Geological Carbon Sequestration by Reactive Infiltration Instability. / Sun, Yizhuo; Payton, Ryan; Hier-Majumder, Saswata; Kingdon, Andrew.

In: Frontiers in Earth Science, Vol. 8, 533588, 17.12.2020, p. 1-10.

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Geological Carbon Sequestration by Reactive Infiltration Instability. / Sun, Yizhuo; Payton, Ryan; Hier-Majumder, Saswata; Kingdon, Andrew.

In: Frontiers in Earth Science, Vol. 8, 533588, 17.12.2020, p. 1-10.

Research output: Contribution to journalArticlepeer-review

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Sun, Yizhuo ; Payton, Ryan ; Hier-Majumder, Saswata ; Kingdon, Andrew. / Geological Carbon Sequestration by Reactive Infiltration Instability. In: Frontiers in Earth Science. 2020 ; Vol. 8. pp. 1-10.

BibTeX

@article{b88419d5e0c5436895ac8fd55745afdb,
title = "Geological Carbon Sequestration by Reactive Infiltration Instability",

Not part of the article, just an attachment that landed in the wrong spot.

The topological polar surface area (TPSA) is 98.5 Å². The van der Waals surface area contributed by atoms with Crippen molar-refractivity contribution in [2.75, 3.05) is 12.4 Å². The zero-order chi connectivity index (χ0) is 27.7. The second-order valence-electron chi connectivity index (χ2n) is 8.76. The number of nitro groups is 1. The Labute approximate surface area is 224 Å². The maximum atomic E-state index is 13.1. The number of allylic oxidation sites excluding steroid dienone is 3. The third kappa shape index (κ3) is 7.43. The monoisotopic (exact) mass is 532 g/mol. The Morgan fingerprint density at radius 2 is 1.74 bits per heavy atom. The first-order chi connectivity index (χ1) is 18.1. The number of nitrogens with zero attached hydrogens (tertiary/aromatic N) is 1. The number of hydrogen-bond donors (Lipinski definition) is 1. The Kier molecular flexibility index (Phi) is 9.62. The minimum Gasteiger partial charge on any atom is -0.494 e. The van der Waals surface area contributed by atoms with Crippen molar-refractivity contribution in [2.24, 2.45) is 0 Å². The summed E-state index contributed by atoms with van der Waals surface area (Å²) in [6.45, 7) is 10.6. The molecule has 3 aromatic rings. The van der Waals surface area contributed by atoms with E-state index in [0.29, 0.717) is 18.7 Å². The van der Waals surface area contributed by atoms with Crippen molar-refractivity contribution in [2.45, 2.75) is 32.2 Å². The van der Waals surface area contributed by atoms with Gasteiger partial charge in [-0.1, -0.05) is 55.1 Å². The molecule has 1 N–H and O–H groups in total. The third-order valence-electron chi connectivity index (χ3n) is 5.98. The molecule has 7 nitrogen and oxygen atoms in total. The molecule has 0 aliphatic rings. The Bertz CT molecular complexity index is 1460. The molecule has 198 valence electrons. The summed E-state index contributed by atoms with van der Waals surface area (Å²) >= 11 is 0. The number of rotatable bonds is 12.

abstract = "We study carbon capture and sequestration (CCS) over time scales of 2000 years by implementing a numerical model of reactive infiltration instability caused by reactive porous flow. Our model focuses on the mineralization of CO2 dissolved in the pore water—the geological carbon sequestration phase of a CCS operation—starting 10–100 years after the injection of CO2 in the subsurface. We test the influence of three parameters: porosity, mass fraction of the Ca-rich feldspar mineral anorthite in the solid, and the chemical reaction rate, on the mode of fluid flow and efficiency of CaCO3 precipitation during geological carbon sequestration. We demonstrate that the mode of porous flow switches from propagation of a planar front at low porosities to propagation of channels at porosities exceeding 10%. The channels develop earlier for more porous aquifers. Both high anorthite mass fraction in the solid phase and high reaction rates aid greater amounts of carbonate precipitation, with the reaction rate exerting the stronger influence of the two. Our calculations indicate that an aquifer with dimensions 500 m × 2 km × 2 km can sequester over 350 Mt solid CaCO3 after 2000 years. To precipitate 50 Mt CaCO3 after 2000 years in this aquifer, we suggest selecting a target aquifer with more than 10 wt% of reactive minerals. We recommend that the aquifer porosity, abundance of reactive aluminosilicate minerals such as anorthite, and reaction rates are taken into consideration while selecting future CCS sites.",